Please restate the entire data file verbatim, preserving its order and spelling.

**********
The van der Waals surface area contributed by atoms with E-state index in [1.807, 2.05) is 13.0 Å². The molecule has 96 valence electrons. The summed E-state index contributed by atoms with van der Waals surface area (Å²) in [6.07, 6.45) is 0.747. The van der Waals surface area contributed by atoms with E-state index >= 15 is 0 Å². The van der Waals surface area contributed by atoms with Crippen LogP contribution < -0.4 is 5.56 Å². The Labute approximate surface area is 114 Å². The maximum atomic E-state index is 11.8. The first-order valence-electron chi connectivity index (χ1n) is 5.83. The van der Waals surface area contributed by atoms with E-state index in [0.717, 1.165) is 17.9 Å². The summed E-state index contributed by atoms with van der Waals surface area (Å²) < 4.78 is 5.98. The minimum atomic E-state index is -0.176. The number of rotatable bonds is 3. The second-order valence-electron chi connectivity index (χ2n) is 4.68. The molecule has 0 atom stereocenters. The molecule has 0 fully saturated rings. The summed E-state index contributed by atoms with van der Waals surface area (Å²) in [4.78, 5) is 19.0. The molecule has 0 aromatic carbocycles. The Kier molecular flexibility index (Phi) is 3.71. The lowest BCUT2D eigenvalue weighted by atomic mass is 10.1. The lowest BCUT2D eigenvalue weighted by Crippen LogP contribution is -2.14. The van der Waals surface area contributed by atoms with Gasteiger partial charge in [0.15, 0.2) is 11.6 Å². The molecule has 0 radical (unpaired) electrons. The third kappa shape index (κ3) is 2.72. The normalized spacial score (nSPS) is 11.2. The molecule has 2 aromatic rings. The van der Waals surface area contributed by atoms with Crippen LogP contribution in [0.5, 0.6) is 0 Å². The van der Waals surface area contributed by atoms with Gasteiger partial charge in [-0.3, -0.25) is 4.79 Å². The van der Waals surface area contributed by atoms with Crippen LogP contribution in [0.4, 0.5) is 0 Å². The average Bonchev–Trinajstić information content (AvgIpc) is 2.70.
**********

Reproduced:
The van der Waals surface area contributed by atoms with E-state index in [1.807, 2.05) is 13.0 Å². The molecule has 96 valence electrons. The summed E-state index contributed by atoms with van der Waals surface area (Å²) in [6.07, 6.45) is 0.747. The van der Waals surface area contributed by atoms with E-state index >= 15 is 0 Å². The van der Waals surface area contributed by atoms with Crippen LogP contribution < -0.4 is 5.56 Å². The Labute approximate surface area is 114 Å². The maximum atomic E-state index is 11.8. The first-order valence-electron chi connectivity index (χ1n) is 5.83. The van der Waals surface area contributed by atoms with E-state index in [0.717, 1.165) is 17.9 Å². The summed E-state index contributed by atoms with van der Waals surface area (Å²) < 4.78 is 5.98. The minimum atomic E-state index is -0.176. The number of rotatable bonds is 3. The second-order valence-electron chi connectivity index (χ2n) is 4.68. The molecule has 0 atom stereocenters. The molecule has 0 fully saturated rings. The summed E-state index contributed by atoms with van der Waals surface area (Å²) in [4.78, 5) is 19.0. The molecule has 0 aromatic carbocycles. The Kier molecular flexibility index (Phi) is 3.71. The lowest BCUT2D eigenvalue weighted by atomic mass is 10.1. The lowest BCUT2D eigenvalue weighted by Crippen LogP contribution is -2.14. The van der Waals surface area contributed by atoms with Gasteiger partial charge in [0.15, 0.2) is 11.6 Å². The molecule has 0 radical (unpaired) electrons. The third kappa shape index (κ3) is 2.72. The normalized spacial score (nSPS) is 11.2. The molecule has 2 aromatic rings. The van der Waals surface area contributed by atoms with Crippen LogP contribution in [0.5, 0.6) is 0 Å². The van der Waals surface area contributed by atoms with Gasteiger partial charge in [-0.3, -0.25) is 4.79 Å². The van der Waals surface area contributed by atoms with Crippen LogP contribution in [0.4, 0.5) is 0 Å². The average Bonchev–Trinajstić information content (AvgIpc) is 2.70.